Como solucionar o problema da soberania carioca e paulista no campeonato, então? Voltando à fórmula antiga? Claro que não! Isso seria o mesmo que tirar o sofá da sala. Não era diferente antes dos pontos corridos. Nas 10 edições anteriores a 2003, nós tivemos os seguintes campeões: Palmeiras (93 e 94); Botafogo (95), Grêmio (96); Vasco (97 e 2000); Corinthians (98 e 99); Atlético-PR (2001) e Santos (2002). Ou seja, 80% dos títulos ficaram ou com algum time do Rio, ou com algum de São Paulo. Não é preciso ser gênio pra perceber que o problema não está na fórmula de disputa.

Não é impossível um clube de fora do “eixo” se intrometer nesse panela. Mas os candidatos terão que ser mais criativos, uma vez que, por mais que se esforcem, jamais poderão competir com cariocas e paulistas no que diz respeito à exposição em mídia, por exemplo. E talvez esse seja o item mais valioso na hora de se sentar pra negociar. Mais exposição, mais dinheiro. Mais dinheiro, mais possibilidade de ir às compras e levar o que tem de melhor no mercado de jogadores. É uma conta simples de se fazer.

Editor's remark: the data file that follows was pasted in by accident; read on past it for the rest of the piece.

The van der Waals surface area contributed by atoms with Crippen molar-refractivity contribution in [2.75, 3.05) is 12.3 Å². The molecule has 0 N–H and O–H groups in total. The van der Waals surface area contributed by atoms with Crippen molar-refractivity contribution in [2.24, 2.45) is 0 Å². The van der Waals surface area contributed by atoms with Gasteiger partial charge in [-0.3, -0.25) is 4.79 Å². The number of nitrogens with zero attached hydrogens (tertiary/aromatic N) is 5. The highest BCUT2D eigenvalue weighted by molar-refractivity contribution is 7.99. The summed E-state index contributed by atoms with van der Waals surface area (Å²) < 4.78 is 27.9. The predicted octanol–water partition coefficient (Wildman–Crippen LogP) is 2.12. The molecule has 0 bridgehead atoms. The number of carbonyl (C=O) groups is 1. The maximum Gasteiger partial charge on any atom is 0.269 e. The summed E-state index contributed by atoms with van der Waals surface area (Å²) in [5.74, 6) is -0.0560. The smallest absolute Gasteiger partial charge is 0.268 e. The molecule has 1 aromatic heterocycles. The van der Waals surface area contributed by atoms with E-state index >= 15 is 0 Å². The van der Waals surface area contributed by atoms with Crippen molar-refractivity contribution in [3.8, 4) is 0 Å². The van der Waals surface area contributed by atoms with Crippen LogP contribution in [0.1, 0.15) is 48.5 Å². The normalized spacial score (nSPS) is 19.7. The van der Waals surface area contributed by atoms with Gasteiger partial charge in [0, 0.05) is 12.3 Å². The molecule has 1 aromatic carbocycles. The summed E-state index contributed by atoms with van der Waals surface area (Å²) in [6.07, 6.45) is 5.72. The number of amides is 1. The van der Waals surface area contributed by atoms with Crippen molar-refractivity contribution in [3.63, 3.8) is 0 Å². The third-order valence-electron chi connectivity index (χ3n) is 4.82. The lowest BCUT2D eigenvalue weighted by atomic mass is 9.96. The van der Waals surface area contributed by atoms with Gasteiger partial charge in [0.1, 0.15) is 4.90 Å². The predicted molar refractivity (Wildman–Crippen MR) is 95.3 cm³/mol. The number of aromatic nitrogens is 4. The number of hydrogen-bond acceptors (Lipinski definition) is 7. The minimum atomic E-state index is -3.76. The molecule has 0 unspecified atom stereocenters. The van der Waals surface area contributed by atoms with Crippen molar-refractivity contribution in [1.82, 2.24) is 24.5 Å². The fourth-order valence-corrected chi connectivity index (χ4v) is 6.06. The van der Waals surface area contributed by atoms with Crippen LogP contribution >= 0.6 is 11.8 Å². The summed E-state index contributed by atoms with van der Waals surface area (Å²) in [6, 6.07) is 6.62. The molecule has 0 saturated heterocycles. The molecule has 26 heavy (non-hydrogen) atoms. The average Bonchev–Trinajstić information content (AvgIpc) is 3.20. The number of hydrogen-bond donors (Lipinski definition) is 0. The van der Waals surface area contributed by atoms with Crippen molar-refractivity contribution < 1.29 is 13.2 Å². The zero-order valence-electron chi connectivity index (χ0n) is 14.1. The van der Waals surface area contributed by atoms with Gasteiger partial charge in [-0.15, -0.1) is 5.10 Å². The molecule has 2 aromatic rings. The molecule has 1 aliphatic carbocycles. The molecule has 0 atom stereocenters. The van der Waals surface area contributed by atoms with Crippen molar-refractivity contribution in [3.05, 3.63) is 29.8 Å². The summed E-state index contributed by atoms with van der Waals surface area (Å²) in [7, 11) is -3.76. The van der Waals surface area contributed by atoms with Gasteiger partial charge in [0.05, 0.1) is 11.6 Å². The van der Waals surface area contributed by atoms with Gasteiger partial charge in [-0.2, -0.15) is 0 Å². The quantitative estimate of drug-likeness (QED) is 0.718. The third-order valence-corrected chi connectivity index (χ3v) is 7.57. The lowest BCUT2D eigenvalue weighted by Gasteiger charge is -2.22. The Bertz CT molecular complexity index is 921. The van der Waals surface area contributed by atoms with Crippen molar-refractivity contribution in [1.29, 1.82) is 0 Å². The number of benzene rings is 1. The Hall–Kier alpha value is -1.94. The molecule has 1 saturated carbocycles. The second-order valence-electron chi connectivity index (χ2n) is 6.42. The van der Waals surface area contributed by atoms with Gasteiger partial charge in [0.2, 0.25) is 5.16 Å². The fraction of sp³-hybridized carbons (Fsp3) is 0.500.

Um trabalho de médio pra longo prazo é a única solução. É preciso, por exemplo, formar jogadores e utilizá-los no time de cima, porque isso diminui a necessidade de contratar e ainda ajuda a fazer um caixa, caso o jogador seja negociado. Além disso, eles têm que saber aproveitar o potencial regional que cada um tem, com ações que explorem as características das suas torcidas e tal. O Corinthians aprendeu a fazer isso e, hoje, tem na Fiel a base que sustenta todo o resto. Inter e Grêmio, que em breve terão estádios novinhos em folha – ou quase isso, no caso do Colorado -, no meu modo de ver as coisas, saem um pouquinho à frente de Galo e, principalmente, Cruzeiro, que por mais que gostem e sintam falta do Mineirão, não têm um estádio pra chamar de seu.

Sabendo trabalhar, qualquer fórmula de disputa de campeonato joga a favor. E apesar de ser um defensor ferrenho dos pontos corridos, não vejo o menor problema em misturá-lo com o mata-mata. Se o bando de sanguessugas que assola o futebol nacional aceitasse largar o osso só um pouquinho, se topasse pelo menos cortar pela metade os insignificantes e modorrentos estaduais, já ganharíamos mais dois meses de calendário. Com esse tempo, daria muito bem pra fazer um cruzamento dos 4 primeiros colocados (1o x 4o; 2o x 3o) em jogos de ida e volta. Teríamos 4 jogos de semi-final e duas finais pra decidir o campeão brasileiro. Já pensou? Dá pra fazer. Do jeito que está, não tem como. Mas se pararem pra pensar no que realmente importa pro futebol, aí tem.